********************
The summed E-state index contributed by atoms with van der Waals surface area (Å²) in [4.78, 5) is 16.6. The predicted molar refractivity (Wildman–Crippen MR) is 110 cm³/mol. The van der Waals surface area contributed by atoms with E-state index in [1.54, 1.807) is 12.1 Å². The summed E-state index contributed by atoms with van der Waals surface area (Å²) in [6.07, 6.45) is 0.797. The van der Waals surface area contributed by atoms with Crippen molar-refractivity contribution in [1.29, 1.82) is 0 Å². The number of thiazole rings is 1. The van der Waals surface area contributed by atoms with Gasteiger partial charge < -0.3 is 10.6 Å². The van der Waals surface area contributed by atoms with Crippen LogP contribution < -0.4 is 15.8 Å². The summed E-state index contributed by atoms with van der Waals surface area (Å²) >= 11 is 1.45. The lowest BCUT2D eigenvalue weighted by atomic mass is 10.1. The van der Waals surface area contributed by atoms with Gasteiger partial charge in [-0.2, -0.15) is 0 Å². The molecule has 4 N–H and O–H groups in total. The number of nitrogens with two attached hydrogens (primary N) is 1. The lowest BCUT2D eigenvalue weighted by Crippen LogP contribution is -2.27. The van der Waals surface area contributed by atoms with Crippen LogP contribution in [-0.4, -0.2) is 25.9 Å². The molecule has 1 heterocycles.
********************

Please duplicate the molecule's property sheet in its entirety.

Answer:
The summed E-state index contributed by atoms with van der Waals surface area (Å²) in [4.78, 5) is 16.6. The predicted molar refractivity (Wildman–Crippen MR) is 110 cm³/mol. The van der Waals surface area contributed by atoms with E-state index in [1.54, 1.807) is 12.1 Å². The summed E-state index contributed by atoms with van der Waals surface area (Å²) in [6.07, 6.45) is 0.797. The van der Waals surface area contributed by atoms with Crippen molar-refractivity contribution in [1.29, 1.82) is 0 Å². The number of thiazole rings is 1. The van der Waals surface area contributed by atoms with Gasteiger partial charge < -0.3 is 10.6 Å². The van der Waals surface area contributed by atoms with Crippen LogP contribution < -0.4 is 15.8 Å². The summed E-state index contributed by atoms with van der Waals surface area (Å²) >= 11 is 1.45. The lowest BCUT2D eigenvalue weighted by atomic mass is 10.1. The van der Waals surface area contributed by atoms with Gasteiger partial charge in [-0.2, -0.15) is 0 Å². The molecule has 4 N–H and O–H groups in total. The number of nitrogens with two attached hydrogens (primary N) is 1. The lowest BCUT2D eigenvalue weighted by Crippen LogP contribution is -2.27. The van der Waals surface area contributed by atoms with Crippen LogP contribution in [-0.4, -0.2) is 25.9 Å². The molecule has 1 heterocycles.